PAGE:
“One of the great challenges is to use fewer resources by regenerating territories and taking care of biodiversity and soil health. Diversifying bio-based value chain is then a crucial point to meet the challenge of raw material shortages.” To say it – in this interview with Il Bioeconomista – is Roberto Marangon, Senior Application Development Manager at Novamont, the Italian company which is one of the leading players in the world bioplastics’ market. With him we talk about innovation in the bioplastics sector and the next steps of the company headquartered in Novara.
Interview by Mario Bonaccorso
Novamont is a company founded on innovation. But what does it mean today to innovate in the field of bioplastics?
Certainly, innovation is strongly focused on the development of materials and applications with increasing renewable content and higher technical and environmental performance. However, innovating in the bioplastics sector means innovating along the entire value chain. Indeed, our group continues to innovate so thatour plants are increasingly efficient and able to produce bioenergy and use residues and byproducts in a circular bioeconomy logic. Our research and innovation are also increasingly focused on the sustainable use of biomass through the valorization of marginal land not in competition with food production, and through the experimentation of unconventional dry crops such as cardoon.Moreover, our group is also very focused downstream, in establishing cooperation and partnerships able to bring added values to our materials, applications and business models.
Which are the challenges and opportunities of making products with biological resources?
One of the great challenges is to use fewer resources by regenerating territories and taking care of biodiversity and soil health. Diversifying bio-based value chain is then a crucial point to meet the challenge of raw material shortages. For this reason, the greatest innovation frontier for Novamont is developing alternative feedstock chains starting from agro-industrial byproducts and waste, and from the development of technologies and collection systems for the chemical and mechanical recycling of bioplastics. Moreover, for more than 10 years, Novamont conducts research into specific crops whose yield can be used for multiple products, and that can grow under dry conditions, contributing at the same time to restore soil fertility and local economy as well.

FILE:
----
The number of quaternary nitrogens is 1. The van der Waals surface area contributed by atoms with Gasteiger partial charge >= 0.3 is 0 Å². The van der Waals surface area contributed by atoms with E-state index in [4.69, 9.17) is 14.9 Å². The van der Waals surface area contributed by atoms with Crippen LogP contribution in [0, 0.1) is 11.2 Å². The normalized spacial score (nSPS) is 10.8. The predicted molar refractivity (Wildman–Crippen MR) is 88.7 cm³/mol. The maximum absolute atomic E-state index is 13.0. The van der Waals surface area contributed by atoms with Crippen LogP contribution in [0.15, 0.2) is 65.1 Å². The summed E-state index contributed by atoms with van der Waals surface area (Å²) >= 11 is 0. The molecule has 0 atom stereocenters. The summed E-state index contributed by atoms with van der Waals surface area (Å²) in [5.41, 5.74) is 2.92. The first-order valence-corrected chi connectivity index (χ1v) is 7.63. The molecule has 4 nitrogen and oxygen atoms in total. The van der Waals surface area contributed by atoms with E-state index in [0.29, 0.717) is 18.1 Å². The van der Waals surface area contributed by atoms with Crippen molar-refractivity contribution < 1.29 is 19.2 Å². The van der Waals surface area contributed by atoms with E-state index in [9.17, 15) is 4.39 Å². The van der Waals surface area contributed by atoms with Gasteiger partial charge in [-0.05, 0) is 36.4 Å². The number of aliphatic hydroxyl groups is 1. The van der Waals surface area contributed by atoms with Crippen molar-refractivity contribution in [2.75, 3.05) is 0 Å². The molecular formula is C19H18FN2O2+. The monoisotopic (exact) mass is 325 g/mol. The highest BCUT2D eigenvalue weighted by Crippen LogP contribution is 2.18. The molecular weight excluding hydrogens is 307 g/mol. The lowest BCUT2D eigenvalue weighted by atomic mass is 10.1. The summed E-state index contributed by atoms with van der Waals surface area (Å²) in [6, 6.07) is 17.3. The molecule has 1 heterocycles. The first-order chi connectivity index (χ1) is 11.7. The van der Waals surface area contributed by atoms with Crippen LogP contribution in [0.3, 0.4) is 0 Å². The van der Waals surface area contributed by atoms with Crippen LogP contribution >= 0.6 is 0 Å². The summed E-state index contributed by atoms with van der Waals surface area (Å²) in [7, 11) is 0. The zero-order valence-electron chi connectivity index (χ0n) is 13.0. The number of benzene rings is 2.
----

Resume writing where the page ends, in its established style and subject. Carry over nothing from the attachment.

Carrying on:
Food packaging is one of the most important fields of application for compostable bioplastics. Can you tell us your latest innovations in this field?
Certainly, compostability in food packaging should be the solution for all those packaging items that, at the end of their use, are still contaminated by some food, to valorize it in the organic stream and at the same time avoid pollution of the other waste streams. In addition, it can represent a viable solution for products that today cannot be effectively recycled due to their small size or multi-material composition. Moreover, food packaging items prone to end up in the organic waste stream, if made of compostable materials will mitigate the plastic contamination problem in this waste stream and reduce the leakage of microplastics in compost and soil. One of the most recent innovations in this field, is the first compostable high-barrier multi-material laminate for packaging, made of paper and Mater-Bi, developed by Novamont in collaboration with Saes Coated Films. The core of this innovation is a very specific Mater-Bi film that is treated with high barrier coatings by Saes. The laminate has been already adopted by Colussi Group in their Misura salty snacks, by IcamCioccolato in their Vanini chocolate tablets and, more recently, by DSM for their sticks for Micronutrient powders “MixMe”. A critical factor of success for these developments has been the creation of a focused and reliable value chains involving film makers (such as Ticinoplast), converters (such as Sacchital and Gualapack) and machine manufacturers (such as Ima and Universalpack). The laminate is under validation for other packaging applications.
And what are the next steps for Novamont in this area?
Next steps in packaging application include research and innovation on end-of-life alternatives. Indeed, for short lived consumption items, where re-use is not possible, in a well-functioning circular bioeconomy system, compostable packaging could follow two alternative recycling paths, either organic recycling through composting or material recycling, offering additional flexibility to the system, allowing higher value recovery and reducing the challenge of microplastics dispersion in the environment. As to the recycling process after the sorting step, Novamont is currently investigating alternative low energy options besides mechanical recycling that can be grouped under the general term of “chemical” recycling, although different from pyrolysis and similar high energy processes.